Buddy flick big on laughs
CENTRAL INTELLIGENCE (M)
Director: Rawson Marshall Thurber
Starring: Dwayne Johnson, Kevin Hart, Amy Ryan, Jason Bateman, Aaron Paul. Verdict: Getting the job dumb, smartly
THE pickings have been mighty slim for mainstream movie comedies for quite some time.
In fact, there hasn’t been one that has truly ticked all boxes of funniness since Trainwreck, and that was a year ago.
Therefore the arrival of Central Intelligence, a buddy action comedy that actually works, ranks as cause for mild and mirthful celebration.
The party starts early, and never lets up once two former high-school classmates are reunited in the days leading up to their alma mater’s 20-year reunion.
Calvin Joyner (Kevin Hart), a star athlete and student, graduated as the unanimous pick in the Most Likely to Succeed vote. Bob Stone (Dwayne Johnson), a grossly overweight nerd, left as the overwhelming winner in the Definitely Going to Get Fatter category.
However, in the ensuing years, the predicted fortunes of both men have turned out radically different.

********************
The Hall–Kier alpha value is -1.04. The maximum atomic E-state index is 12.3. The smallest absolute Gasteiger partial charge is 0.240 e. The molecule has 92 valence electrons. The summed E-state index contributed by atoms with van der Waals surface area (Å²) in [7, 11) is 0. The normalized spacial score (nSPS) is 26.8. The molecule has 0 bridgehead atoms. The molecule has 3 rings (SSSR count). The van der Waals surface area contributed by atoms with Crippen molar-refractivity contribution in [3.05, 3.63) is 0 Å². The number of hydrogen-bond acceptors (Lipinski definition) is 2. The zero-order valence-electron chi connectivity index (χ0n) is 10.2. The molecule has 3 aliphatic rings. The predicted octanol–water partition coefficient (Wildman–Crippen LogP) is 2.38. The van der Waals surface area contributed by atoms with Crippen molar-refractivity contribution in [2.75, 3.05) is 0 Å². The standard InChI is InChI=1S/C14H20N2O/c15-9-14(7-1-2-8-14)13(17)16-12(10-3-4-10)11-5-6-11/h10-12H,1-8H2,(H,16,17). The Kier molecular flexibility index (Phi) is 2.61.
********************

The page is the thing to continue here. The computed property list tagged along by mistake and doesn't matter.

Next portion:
Calvin is now a run-of-the-mill accountant whose spirit has been crushed by crunching numbers all day. Bob has blasted away all that flab, and now works undercover as one of the CIA’s most decorated and dangerous agents.
While this isn’t the most promising set-up you could have for a typical comedy of opposites, the base storyline for Central Intelligence is nowhere near as important as the crackling chemistry shared by its two lead actors.
Johnson and Hart immediately click as a comic duo, so much so that the warped repartee of their characters becomes the most addictive and effective component of the film.
Johnson has always shown a degree of comedy smarts, but never to the markedly amusing (and expertly timed) level displayed here.
Johnson’s trademark screen presence and a surprising willingness to embrace the stranger traits of his role connects with viewers and confounds their expectations cleverly.
A slight downgrade to semi-secondbanana status also brings the best out of Hart, who has often crashed and burned in buddy flicks of a similar ilk.
There is an economy and relative sense of restraint to Hart’s work that even his most ardent fans will appreciate.
Most importantly, Central Intelligence stays in the same funny groove from start to finish.